Still, the people who have stood by Bill also carry baggage with them — but are able to put it aside in order to help their friend. To me, the ability to do this is what defines character.

And so if you get sick, you’re going to find out a lot about the character of the people around you. The family members and friends who you thought were there for you unconditionally may not be. Then what?

Well, it’s part of a larger point.

If you get sick, no matter who you have around you, you need to realize that you are the one who has the most at stake. That you’re the one who cares the most about whether you’re being seen by the right doctors, that all of your questions are being answered, and that your personal and emotional needs as a human being are being tended to. You can hope that the people around you will step up and do their part, but you should plan for the possibility that they won’t, and be prepared to be your own best advocate, and your own best friend.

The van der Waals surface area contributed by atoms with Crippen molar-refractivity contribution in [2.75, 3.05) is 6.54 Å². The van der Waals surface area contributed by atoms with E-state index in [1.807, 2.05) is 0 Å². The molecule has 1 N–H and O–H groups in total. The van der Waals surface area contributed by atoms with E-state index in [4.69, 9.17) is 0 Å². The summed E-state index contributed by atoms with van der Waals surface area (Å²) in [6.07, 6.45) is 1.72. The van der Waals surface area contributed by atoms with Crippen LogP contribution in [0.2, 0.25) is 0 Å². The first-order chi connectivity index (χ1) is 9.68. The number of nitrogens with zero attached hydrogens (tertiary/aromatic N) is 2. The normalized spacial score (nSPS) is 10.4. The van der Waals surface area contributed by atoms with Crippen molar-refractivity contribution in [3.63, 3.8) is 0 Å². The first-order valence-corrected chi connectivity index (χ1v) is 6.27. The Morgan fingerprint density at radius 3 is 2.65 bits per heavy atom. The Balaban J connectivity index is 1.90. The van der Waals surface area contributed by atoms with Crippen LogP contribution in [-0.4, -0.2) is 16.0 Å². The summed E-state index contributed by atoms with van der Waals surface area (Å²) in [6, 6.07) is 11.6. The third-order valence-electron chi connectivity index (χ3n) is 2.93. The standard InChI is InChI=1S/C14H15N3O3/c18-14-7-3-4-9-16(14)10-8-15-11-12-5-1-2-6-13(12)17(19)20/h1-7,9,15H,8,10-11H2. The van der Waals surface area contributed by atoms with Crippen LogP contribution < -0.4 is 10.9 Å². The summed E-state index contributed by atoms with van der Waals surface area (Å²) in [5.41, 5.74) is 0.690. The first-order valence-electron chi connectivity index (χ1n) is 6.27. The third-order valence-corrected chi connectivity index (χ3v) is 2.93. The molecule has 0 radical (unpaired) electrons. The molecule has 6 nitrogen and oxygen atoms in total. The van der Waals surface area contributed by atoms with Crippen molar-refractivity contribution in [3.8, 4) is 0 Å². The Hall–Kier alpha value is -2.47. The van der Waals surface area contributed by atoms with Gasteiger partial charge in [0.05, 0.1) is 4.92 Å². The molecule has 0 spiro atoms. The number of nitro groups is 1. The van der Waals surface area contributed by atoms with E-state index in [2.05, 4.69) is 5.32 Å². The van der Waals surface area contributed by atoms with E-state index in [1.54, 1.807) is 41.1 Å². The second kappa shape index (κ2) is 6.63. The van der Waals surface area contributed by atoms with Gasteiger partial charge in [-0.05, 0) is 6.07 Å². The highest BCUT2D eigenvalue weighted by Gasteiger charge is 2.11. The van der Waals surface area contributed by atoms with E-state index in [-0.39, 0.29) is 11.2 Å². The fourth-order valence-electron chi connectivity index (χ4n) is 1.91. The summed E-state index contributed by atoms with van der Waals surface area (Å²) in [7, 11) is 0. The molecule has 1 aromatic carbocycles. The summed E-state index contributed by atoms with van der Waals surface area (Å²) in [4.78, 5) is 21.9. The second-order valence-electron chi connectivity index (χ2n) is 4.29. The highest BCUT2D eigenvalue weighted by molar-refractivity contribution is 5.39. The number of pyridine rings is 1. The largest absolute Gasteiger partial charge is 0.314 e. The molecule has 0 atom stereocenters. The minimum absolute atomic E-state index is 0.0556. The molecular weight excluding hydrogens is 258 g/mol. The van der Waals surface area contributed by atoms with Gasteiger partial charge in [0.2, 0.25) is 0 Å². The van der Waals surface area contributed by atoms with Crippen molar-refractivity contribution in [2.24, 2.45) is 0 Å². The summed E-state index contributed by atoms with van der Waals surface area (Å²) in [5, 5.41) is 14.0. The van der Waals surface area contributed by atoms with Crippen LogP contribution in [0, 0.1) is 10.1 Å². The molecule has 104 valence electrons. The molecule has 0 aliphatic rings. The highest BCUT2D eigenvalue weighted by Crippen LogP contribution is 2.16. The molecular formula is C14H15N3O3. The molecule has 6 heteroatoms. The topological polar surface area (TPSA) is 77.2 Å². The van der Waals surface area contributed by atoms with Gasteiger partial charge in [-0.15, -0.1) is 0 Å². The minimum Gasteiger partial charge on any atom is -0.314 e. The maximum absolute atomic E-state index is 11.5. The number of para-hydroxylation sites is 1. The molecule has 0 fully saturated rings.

I think it’s the kind of advice Bill would give you.

*This blog post was originally published at See First Blog*


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Richmond, VA – In an effort to simplify inpatient medical billing, one area hospitalist group has determined that “altered mental status” (ICD-9 780.97) is the most efficient code for use in any patient work up.

“When you enter a hospital, you’re bound to have some kind of mental status change,” said Dr. Fishbinder, co-partner of Area Hospitalists, PLLC. “Whether it’s confusion about where your room is located in relationship to the visitor’s parking structure, frustration with being woken up every hour or two to check your vital signs, or just plain old fatigue from being sick, you are not thinking as clearly as before you were admitted. And that’s all the justification we need to order anything from drug and toxin screens, to blood cultures, brain MRIs, tagged red blood cell nuclear scans, or cardiac Holter monitoring. There really is no limit to what we can pursue with our tests.”